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Archive for the ‘Intern’s Corner’ Category

postheadericon Intern’s Corner: Yagi Antenna

MAKE: Intern's Corner
MAKE’s awesome interns tell about the projects they’re building in the Make: Labs, the trouble they’ve gotten into, and what they’ll make next.

By Tyler Moskowite, engineering intern

One of my all-time favorite projects to build has to be the Yagi Antenna from Make: Volume 24. The Yagi Antenna tunes into satellites orbiting the Earth and listens to their transmissions. I am still fascinated with the simplicity of the project. Besides the UHF FM radio, the materials required for the build are easy to find and inexpensive. In under two hours you will be able to tune in to the signals from space. Anyone who has the slightest interest in space, radio, or even spying should consider building this project. The most time-consuming part of this project is waiting for satellites to appear.

In my opinion the most important part of this entire project is patience. There are only a few operational satellites that radio operators use on a daily basis, and even then transmissions can be scarce or short. I had the most success with the following satellites: AO-ECHO, SAUDISAT 1C, and the HO-68. Make sure you get the latest information available on these satellites by going to their official web page.

For this build I was using the Uniden BC72XLT hand-held scanner, as seen in the materials list from the magazine. I initially had issues listening in on the satellite transmissions due to the Doppler effect. The Doppler effect changed the frequency of the signal just enough to distort the incoming message so that all I heard was static noise. Luckily the Uniden BC72XLT has a wonderful feature which allows you to set it to scan a range of frequencies. This feature compensates for the minimal frequency distortion, so there is less static when listening to the message. Although it may require a bit of tinkering around with the instruction manual to get this to work for you, it’s worth the effort and time.

Finding the exact location of satellites and how they rise and fall in the sky can be a bit tricky. The article recommends you start with Heavens-Above site for finding satellite orbital paths, but I have found that the times provided by this website might not always be right. Make sure you know the direction that the satellites orbits when you are aiming your antenna. The first time I tried to listen in on a satellite I had been starting at the wrong side of the horizon, which is why the transmissions were so short. You can reference the direction via Heavens-Above, and move the antenna to track the movement of the satellite and pick up more of the transmitted signal.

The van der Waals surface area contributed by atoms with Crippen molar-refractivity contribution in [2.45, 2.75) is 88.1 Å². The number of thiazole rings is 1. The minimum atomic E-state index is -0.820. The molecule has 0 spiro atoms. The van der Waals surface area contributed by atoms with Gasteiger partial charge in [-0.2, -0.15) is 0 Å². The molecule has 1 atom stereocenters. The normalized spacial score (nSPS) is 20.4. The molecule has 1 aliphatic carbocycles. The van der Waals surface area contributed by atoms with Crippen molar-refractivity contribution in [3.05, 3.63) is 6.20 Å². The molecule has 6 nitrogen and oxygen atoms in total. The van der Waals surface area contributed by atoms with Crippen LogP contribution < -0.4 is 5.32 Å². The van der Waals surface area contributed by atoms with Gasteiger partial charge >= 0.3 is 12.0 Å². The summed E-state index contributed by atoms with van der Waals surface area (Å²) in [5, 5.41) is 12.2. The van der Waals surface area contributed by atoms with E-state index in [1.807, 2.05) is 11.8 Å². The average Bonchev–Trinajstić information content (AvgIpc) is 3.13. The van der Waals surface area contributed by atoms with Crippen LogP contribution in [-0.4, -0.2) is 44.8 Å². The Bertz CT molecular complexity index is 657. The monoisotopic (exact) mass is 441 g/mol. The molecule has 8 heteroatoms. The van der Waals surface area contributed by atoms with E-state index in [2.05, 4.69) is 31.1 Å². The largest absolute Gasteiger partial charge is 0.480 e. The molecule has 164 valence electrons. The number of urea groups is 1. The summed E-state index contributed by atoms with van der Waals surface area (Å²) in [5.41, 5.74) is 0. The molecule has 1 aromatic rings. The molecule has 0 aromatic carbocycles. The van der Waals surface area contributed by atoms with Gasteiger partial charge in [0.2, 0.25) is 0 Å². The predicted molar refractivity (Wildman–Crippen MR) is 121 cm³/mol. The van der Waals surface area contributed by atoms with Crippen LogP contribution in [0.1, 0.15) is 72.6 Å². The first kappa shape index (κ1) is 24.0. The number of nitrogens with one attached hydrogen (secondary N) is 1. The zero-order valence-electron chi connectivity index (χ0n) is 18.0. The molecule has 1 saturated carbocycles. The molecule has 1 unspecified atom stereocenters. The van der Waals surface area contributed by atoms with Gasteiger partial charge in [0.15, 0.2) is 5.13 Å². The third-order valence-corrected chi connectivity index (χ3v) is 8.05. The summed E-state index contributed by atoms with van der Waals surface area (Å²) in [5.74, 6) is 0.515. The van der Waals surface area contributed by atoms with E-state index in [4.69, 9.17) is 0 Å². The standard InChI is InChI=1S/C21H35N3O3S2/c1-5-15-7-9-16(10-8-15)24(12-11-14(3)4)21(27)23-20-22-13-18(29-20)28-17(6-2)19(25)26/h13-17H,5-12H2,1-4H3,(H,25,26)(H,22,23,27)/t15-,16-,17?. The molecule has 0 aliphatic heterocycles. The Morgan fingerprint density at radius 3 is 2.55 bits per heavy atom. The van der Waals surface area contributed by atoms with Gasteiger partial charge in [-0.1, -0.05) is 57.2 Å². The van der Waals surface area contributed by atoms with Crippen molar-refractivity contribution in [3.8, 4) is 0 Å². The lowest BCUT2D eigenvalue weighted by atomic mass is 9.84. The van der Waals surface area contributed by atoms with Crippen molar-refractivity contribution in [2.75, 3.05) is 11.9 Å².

Be sure to note the angle that the satellites rise to, and the time that it is expected to pass your location. You will be able to pick up a better signal if the satellites are traveling at higher relative altitudes; however, the majority of the satellites orbit at lower angles and produce mediocre results. At most there are only five high-angle passing satellites per day, so timing will be important. Take some of my failures into account, and go out and have some success in your first amateur satellite listening adventure.

Check out MAKE Volume 24:

MAKE blasts into orbit and beyond with our DIY SPACE issue. Put your own satellite in orbit, launch a stratosphere balloon probe, and analyze galaxies for $20 with an easy spectrograph! We talk to the rocket mavericks reinventing the space industry, and renegade NASA hackers making smartphone robots and Lego satellites. This, plus a full payload of other cool DIY projects, from a helium-balloon camera that’s better than Google Earth, to an electromagnetic levitator that shoots aluminum rings, and much more. MAKE Volume 24, on sale now.


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postheadericon Intern’s Corner: How to photograph your DIY project

MAKE: Intern's Corner
Every other week, MAKE’s awesome interns tell about the projects they’re building in the Make: Labs, the trouble they’ve gotten into, and what they’ll make next.

Part 1. Setting up a background for your project.

By Ed Troxell, photo intern

As a DIYer, you share your projects to show off your expertise and to help others find theirs. But building a project and writing the steps is only half the battle. The other half is capturing images of your work that clearly show what you’re talking about and what you’ve done in your steps.

As the photo intern for MAKE, I shoot lots of projects for the magazine and website. Here are my steps for setting up a background for photographing your project clearly to show it off in its entirety.

1. Set up your project and mini studio.
Find a well-lit area that’s clear of visual distractions and provides you with enough room for shooting. If you’re shooting on a workbench, clear off all the clutter and if necessary, drop a bedsheet or paper backdrop to hide everything that’s not your project. The camera doesn’t want to see your mess, it just wants to see your masterpiece. Extraneous items on the bench or in the background will only confuse the viewer and make a good project look bad. Clean up before you shoot.